In 1925, Mermoz pilots World War I surplus Breguet 14 biplanes on the first Latecoere Airmail routes connecting Toulouse, France to Barcelona, Spain, Casablanca, Morocco, and Dakar, Senegal. These World War I surplus biplanes are purchased by Latecoere and fitted with podded containers mounted under each side’s lower wing to carry the mail bags. The Breguet 14 is mostly reliable, and Mermoz is honored for flying 120,000 kilometers (75,000 miles) and 800 hours of flight time logged in a single year. But in 1926, Mermoz develops engine trouble while en route with mail delivery from Casablanca to Dakar and makes an emergency landing in the Mauritanian Desert. A group of Nomadic Moors capture him and hold him prisoner until a paid ransom is received. Again, luck seems to be on Mr. Mermoz’s side or is incredibly skillful at taking control of the current situation. Most airmen forced down by mechanical failure are executed, but he survives captivity after a few days and is released when the ransom money is received. During this time, it is a common hazard of the job and a hazard that I wouldn’t like ever to experience, nor would I want anyone else to.
In 1927, Latecoere Airlines started replacing the Breguet 14 biplane with its design, the more reliable Latecoere 25 monoplane (Late 25), and changed its name to Compagnie Generale Aeropostale, aka Aeropostale. Mermoz switched to the South America route and moved to Buenos Aires, Argentina. There he would set up airmail service for Aeropostale between Rio de Janeiro and Buenos Aires. After accumulating flight time in the new Late 25, Mermoz pilots the first successful air crossing with a seaplane of 3,000 kilometers from Dakar, Senegal, to Natal, Brazil, in 1928. He completes the first South America night flight from Natal to Buenos Aires in the same year. The land route was challenging terrain and unmarked by any lighted beacon, but a few bonfires did help with navigation along the flight path. This successful night flight alleviated the limiting daylight only operations and had proven that airmail service could continue safely at night.
On September 18, 1928, he made his first attempt to shorten the Argentina-Chile route by establishing a flight path over the Andes Cordillera that would eliminate the 1600 kilometer detour typically flown to avoid the mountain range. Mermoz and his mechanic Alexandre Collenot set out to explore the terrain from Buenos Aires and establish a flight path over the Andes suitable for future postal lines within the operational ceiling limitations of their Late 25 of 4500m. On this first crossing, he decides to follow the Trans-Andean railway route to interpret the landscape and completes the flight over the Andes without any problems. He returned three days later, following the same course, and landed victorious in Buenos Aires on September 21. Once again, Mermoz proves his capabilities through his relentless determination and is ambitious for future challenges!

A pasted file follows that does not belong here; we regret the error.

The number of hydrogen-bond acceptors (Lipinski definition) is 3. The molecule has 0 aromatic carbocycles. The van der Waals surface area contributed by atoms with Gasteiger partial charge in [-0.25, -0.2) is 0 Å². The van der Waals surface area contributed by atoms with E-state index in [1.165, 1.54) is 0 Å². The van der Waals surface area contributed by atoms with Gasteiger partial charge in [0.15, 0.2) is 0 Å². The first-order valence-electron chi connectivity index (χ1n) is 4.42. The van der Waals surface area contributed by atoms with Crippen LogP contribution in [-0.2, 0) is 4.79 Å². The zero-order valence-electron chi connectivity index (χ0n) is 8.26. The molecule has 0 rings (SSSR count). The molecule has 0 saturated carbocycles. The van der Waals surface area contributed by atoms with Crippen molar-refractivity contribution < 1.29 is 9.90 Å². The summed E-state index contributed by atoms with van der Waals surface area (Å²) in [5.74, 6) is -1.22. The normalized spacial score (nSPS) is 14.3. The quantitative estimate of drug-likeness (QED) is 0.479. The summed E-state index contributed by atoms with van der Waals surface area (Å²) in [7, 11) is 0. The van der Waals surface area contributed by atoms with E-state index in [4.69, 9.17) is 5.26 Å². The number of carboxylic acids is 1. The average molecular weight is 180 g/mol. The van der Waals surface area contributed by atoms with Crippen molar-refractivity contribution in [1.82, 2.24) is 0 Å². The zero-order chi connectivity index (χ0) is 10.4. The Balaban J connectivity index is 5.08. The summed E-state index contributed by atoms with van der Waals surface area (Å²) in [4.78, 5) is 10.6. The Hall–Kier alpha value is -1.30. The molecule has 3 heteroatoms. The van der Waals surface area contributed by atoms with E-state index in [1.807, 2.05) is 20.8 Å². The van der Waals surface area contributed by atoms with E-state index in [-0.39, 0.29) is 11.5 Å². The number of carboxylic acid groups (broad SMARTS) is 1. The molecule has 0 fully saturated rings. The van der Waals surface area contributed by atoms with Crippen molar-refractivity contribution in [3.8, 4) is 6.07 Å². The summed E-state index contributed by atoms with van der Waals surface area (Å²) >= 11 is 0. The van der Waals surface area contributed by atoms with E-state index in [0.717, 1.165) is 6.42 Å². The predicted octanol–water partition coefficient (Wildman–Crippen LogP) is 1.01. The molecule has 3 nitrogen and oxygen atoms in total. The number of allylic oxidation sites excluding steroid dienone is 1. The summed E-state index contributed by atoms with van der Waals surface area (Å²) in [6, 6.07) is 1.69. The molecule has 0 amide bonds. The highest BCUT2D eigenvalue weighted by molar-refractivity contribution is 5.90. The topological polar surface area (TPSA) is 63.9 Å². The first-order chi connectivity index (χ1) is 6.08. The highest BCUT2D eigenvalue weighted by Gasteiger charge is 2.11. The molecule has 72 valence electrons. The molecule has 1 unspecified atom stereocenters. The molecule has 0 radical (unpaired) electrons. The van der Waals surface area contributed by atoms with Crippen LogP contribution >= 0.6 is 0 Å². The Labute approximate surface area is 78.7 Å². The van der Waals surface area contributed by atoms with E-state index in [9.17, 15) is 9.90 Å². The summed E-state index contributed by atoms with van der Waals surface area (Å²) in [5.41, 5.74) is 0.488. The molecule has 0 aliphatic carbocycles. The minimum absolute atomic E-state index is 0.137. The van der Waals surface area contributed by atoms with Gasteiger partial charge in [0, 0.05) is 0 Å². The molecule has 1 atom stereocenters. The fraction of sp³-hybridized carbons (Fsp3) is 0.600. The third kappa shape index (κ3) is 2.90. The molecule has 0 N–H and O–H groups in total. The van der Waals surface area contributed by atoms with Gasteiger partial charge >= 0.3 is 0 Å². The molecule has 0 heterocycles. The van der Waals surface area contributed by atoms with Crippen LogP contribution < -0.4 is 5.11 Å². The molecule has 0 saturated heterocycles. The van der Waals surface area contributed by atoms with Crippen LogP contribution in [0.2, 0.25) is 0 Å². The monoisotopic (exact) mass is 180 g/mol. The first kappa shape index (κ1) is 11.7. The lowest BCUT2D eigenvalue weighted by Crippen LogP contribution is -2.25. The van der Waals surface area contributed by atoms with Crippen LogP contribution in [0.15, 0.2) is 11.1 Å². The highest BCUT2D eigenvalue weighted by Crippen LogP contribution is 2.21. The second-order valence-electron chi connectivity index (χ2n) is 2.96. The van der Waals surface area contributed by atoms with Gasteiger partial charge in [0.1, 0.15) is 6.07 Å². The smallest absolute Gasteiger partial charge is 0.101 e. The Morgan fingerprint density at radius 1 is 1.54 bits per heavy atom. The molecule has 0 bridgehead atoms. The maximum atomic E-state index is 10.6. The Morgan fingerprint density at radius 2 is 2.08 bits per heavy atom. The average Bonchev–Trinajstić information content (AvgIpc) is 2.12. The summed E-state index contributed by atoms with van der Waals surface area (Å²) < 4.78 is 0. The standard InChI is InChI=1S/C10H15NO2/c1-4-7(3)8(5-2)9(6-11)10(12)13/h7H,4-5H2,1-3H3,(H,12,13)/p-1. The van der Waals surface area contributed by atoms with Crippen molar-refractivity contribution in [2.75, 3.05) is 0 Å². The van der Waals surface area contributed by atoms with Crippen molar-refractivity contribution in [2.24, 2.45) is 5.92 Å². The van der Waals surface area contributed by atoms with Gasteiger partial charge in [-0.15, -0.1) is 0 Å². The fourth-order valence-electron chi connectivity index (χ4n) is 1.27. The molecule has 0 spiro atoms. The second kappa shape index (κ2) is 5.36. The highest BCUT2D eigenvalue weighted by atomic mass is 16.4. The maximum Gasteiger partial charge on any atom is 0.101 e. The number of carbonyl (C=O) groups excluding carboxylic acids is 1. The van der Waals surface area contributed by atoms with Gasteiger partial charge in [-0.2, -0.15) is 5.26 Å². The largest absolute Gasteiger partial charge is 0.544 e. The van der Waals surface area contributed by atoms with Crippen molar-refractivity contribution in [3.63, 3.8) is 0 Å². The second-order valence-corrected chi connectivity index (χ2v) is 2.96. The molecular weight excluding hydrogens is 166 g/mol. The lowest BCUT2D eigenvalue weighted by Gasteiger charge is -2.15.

In a matter of no time, a new mission presented itself on February 28, 1929. Mermoz is assigned to fly his Late 25, accompanied by Collenot from Buenos Aires to San Antonio Oeste to charter the International Aeronautical Federation’s cofounder, Henry de La Vaulx, to Santiago. From there, Mermoz pilots the plane to Plaza Huincul, Neuquen, for a short layover, and then to cross the Andes on a new flight path farther South near the city of Concepcion. While en route, he develops engine failure due to a carburetor issue and has no choice but to make a forced landing on a narrow platform with a sheer drop off at 2800m. Not an easy task for the most skilled pilots and unattainable for most, Mermoz proves his exceptional ingenuity to stop the plane before falling into the ravine. He and Collenot make the needed repairs, probably a carburetor icing issue, and in an hour later, land safely in Santiago.